Even if a claim does not preempt all use of the natural law, it is not meaningfully limited if it contains only insignificant " pre- or post-solution activity--such as identifying a relevant audience, a category of use, field of use, or technological environment." Ultramercial, 722 F.3d at 1346. Agilent does not argue that the amplification step is insignificant pre-solution activity, nor does the limitation appear on its face to fall into any of the categories the Federal Circuit described. Consequently, there is not clear and convincing evidence the amplification step is insignificant pre-solution activity.[14]

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3. Overly generalized limitations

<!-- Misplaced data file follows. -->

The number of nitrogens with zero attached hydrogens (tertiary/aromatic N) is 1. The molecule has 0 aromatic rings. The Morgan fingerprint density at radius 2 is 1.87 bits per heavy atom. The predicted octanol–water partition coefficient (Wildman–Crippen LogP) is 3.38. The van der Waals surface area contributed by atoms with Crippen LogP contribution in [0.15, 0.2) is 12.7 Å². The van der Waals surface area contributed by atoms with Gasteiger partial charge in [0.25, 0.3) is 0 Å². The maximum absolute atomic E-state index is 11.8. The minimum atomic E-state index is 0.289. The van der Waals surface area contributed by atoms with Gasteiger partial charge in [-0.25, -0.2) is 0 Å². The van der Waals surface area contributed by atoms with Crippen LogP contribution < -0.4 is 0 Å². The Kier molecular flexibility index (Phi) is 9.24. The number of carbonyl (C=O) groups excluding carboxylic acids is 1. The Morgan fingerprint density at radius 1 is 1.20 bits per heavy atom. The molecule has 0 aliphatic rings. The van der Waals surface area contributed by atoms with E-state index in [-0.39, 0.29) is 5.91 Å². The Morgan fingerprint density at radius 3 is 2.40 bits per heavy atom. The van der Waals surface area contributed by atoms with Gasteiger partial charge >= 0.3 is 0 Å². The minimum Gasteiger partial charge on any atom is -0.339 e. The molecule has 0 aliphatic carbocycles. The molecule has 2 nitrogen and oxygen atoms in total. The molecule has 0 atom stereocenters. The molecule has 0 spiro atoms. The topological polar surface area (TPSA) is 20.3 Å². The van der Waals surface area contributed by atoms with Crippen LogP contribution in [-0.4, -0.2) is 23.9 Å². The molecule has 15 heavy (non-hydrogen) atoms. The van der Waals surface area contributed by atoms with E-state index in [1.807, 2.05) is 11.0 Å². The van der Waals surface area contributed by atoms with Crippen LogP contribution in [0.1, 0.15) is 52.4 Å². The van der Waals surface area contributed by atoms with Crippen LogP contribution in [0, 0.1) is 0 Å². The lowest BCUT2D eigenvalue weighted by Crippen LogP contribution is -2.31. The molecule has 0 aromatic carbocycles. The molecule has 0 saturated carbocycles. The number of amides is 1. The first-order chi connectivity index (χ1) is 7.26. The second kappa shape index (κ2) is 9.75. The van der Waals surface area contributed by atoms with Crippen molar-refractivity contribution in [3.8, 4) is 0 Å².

The steps of the '179 patent claims, as a whole, are not overly generalized. " [S]imply appending conventional steps, specified at a high level of generality, to laws of nature, natural phenomena, and abstract ideas cannot make those laws, phenomena, and ideas patentable." Prometheus, 132 S.Ct. at 1300. For example, in Prometheus, the claimed steps simply told the doctor " to determine the level of the relevant metabolites in the blood, through whatever process the doctor or the laboratory wishe[d] to use." Id. at 1297. Similarly, the " analyzing" step of claim 1 of the '179 patent simply instructs the scientist to analyze the amplified DNA sequence to detect the allele. ('179 patent at 59:65-66). The step does not require any particular method of analysis or explain how the allele is to be detected; such general instructions provide no direction to the relevant audience and do not meaningfully limit the claim.[15]